Russian media note growing panic over rouble
The Russian media say that fear is growing in the country over the falling rate of the rouble, with commentators split on whether efforts by the Central Bank to halt to decline of the currency have been effective.
TV channels are constantly updating viewers on the rouble exchange rate, while papers try to analyse what some say is the biggest depreciation of the national currency in the country's history.
English-language TV channel RT seemed to breathe a sigh of relief on Tuesday, reporting that "the embattled Russian rouble" had regained some losses from the previous day. This, however, turned out to be a short-lived victory as the currency soon started to lose value again.
The business channel RBK pointed out that Russian banks have started reviewing their own interest rates, following the huge hike in the Central Bank's interest rate on Monday.
Rossiya 24 TV even accused some of them of trying to "capitalise" on the currency crisis "at any cost", after they set up exchange rates much higher than those of the Central Bank.
"The rouble has never depreciated that much in the history of the Russian Federation," exclaims influential business daily Kommersant.
Financial newspaper Vedomosti warns that the situation is very dangerous. "Now even those households who do not watch TV… are thinking about the depreciating rouble [and] food prices going up. Keeping foreign currency under one's pillow amid such volatility is much better than having a rouble deposit in a bank," the daily says.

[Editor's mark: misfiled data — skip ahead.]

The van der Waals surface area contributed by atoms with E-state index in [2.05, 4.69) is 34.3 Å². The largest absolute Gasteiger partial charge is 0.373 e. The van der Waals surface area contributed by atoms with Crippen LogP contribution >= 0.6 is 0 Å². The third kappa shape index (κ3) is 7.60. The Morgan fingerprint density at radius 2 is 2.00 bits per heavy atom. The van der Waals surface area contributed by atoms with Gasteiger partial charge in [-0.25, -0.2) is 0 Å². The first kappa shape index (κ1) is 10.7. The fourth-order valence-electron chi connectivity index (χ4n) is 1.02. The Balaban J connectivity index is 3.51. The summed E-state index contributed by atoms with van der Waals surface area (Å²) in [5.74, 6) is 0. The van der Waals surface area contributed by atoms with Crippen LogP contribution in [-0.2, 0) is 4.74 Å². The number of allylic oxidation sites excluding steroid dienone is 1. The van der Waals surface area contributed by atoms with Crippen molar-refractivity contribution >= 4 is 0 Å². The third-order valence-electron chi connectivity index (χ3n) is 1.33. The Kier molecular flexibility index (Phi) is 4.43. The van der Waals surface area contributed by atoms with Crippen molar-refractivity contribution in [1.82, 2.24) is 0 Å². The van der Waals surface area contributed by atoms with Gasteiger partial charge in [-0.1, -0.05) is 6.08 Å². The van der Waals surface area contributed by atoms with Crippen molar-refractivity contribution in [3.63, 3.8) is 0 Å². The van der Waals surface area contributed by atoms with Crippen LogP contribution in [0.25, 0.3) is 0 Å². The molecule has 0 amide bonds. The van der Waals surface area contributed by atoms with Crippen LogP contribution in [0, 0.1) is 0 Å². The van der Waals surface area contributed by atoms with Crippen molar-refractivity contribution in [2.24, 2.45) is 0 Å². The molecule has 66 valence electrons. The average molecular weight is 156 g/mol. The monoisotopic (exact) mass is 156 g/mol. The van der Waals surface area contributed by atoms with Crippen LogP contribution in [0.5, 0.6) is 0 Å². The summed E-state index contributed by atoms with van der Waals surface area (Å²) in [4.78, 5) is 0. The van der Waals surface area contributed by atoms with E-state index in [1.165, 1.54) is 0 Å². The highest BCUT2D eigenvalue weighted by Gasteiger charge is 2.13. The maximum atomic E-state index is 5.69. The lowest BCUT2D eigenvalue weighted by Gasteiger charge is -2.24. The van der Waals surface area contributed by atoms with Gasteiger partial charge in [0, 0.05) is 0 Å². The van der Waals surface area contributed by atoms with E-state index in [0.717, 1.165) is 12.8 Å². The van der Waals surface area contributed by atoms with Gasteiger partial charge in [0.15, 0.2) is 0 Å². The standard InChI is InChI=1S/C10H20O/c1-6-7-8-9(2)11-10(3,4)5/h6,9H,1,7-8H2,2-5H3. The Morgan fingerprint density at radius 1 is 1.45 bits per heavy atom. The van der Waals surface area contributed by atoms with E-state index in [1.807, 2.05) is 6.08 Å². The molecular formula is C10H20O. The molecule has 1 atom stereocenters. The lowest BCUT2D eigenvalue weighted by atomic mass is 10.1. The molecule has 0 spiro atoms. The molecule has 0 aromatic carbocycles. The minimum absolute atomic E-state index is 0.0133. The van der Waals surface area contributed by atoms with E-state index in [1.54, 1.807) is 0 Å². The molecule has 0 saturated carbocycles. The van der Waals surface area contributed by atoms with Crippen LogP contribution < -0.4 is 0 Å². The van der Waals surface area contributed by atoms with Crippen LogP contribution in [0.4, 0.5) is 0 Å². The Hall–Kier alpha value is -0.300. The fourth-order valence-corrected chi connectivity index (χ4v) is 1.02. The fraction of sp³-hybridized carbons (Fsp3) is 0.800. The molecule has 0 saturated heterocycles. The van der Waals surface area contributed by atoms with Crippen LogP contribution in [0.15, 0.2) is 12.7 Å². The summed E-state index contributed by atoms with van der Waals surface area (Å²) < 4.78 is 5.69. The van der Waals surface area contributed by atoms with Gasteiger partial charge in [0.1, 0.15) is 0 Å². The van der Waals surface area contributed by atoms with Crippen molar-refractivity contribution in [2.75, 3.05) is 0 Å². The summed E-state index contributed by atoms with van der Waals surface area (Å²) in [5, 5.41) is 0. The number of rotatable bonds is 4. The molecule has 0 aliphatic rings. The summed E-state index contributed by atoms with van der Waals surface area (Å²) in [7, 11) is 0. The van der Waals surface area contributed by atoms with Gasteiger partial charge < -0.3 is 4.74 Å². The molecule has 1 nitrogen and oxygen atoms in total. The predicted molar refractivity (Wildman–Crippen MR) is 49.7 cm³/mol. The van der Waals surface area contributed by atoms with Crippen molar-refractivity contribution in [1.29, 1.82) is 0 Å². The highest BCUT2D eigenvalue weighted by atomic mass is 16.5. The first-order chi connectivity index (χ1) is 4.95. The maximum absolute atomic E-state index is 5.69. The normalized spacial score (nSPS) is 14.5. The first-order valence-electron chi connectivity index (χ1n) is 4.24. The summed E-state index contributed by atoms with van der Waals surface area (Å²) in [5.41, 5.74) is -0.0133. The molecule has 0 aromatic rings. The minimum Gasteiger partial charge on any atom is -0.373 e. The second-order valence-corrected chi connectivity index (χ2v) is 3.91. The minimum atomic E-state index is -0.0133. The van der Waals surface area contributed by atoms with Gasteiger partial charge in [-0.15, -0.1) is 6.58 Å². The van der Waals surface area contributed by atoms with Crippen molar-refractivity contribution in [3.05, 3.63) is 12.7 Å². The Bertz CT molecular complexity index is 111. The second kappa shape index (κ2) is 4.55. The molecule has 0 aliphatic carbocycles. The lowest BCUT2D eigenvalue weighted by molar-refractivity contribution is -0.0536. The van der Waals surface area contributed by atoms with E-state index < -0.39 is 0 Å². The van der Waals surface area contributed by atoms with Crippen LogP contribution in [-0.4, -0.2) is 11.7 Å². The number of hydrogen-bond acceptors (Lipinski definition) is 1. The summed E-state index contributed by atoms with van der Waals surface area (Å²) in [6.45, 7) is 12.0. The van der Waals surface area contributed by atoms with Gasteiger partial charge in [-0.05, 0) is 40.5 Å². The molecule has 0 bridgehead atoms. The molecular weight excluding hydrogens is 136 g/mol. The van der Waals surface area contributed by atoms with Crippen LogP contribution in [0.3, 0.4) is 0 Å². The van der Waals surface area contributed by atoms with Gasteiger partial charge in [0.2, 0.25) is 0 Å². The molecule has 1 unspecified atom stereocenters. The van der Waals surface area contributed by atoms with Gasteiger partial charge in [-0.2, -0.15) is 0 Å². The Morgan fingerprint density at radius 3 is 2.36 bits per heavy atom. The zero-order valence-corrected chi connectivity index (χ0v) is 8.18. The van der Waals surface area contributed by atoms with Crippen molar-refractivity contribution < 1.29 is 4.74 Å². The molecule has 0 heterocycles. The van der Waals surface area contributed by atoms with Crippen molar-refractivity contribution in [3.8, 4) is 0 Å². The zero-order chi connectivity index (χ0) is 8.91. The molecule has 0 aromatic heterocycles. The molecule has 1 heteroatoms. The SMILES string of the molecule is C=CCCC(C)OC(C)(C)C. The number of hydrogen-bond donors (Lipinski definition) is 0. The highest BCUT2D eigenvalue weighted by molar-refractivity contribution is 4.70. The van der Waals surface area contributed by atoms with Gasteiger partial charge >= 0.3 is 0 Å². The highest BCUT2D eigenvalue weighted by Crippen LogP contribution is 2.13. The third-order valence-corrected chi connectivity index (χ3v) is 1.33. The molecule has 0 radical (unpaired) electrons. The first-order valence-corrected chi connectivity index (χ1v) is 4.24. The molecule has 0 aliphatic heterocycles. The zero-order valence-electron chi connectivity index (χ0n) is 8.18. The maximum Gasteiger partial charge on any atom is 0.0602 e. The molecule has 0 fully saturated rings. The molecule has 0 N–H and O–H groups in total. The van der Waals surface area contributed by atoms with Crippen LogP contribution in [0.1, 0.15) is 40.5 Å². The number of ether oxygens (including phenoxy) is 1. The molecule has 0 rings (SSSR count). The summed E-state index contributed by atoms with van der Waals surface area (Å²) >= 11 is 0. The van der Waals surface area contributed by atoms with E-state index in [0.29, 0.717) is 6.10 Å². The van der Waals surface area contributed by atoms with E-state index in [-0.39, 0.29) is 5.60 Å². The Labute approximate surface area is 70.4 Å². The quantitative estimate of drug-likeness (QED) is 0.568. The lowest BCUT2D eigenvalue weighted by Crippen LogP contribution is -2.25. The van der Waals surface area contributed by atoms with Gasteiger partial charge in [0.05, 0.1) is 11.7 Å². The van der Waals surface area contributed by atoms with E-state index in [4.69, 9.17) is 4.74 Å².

It predicts that "we are only a few days away from a fully-fledged run on the banks".
Centrist daily Nezavisimaya Gazeta argues that the Central Bank itself has undermined the credibility of the rouble.
"Constant references by Central Bank officials about conversations with exporters are a sign of an obvious shortage of dollars on the currency market," it writes.
The business daily RBK agrees that "apparent panic" at the Central Bank has "stimulated panic on the market".
"It is like poker - you need persuasiveness," economist Yevgeniy Nadorshin tells the popular tabloid Komsomolskaya Pravda, adding that "nobody believed" the bank when it said it had the situation under control.
State-owned Rossiyskaya Gazeta, however, is positive about the Central Bank's decision to raise the interest rate, quoting experts as saying that the currency would soon stabilise.
In the liberal daily Novyye Izvestiya, financial ombudsman Pavel Medvedev agrees that "the Central Bank's measure is a desperate and brave decision that should improve the situation on the currency market".
He adds, however, that there are many factors beyond its control. "The Central Bank is not to blame for the fact that the government imposed a ban on food products from the EU and the USA and, thus, accelerated inflation," he explains.
The liberal Novaya Gazeta is more direct in pinning the blame on the Kremlin. "The rouble is worth exactly as much as Putin's authority is worth in the eyes of the market. Voters can be deceived, but the market cannot," it comments.
Popular daily Moskovskiy Komsomolets notes that "the feeling that Putin is a sort of magician who can control everything is gone" and warns that "a harsher, more anxious and less joyful and poorer period in our life is beginning".
"This country will finally feel the cost of the life-changing decision to annex Crimea," the paper concludes.
Business daily Kommersant agrees, predicting that the currency crisis might lead to a political one.
Many Russian internet users are also pointing the finger of blame at the Russian president.
"Putin is so deafeningly silent that it's clear he doesn't understand a thing now," opposition politician Vladimir Milov tweets.
Celebrity journalist Kseniya Sobchak is heavy with sarcasm on Instagram: "Everyone is panicking, but nothing horrible is going to happen. We'll just become a kind of snowy Cuba."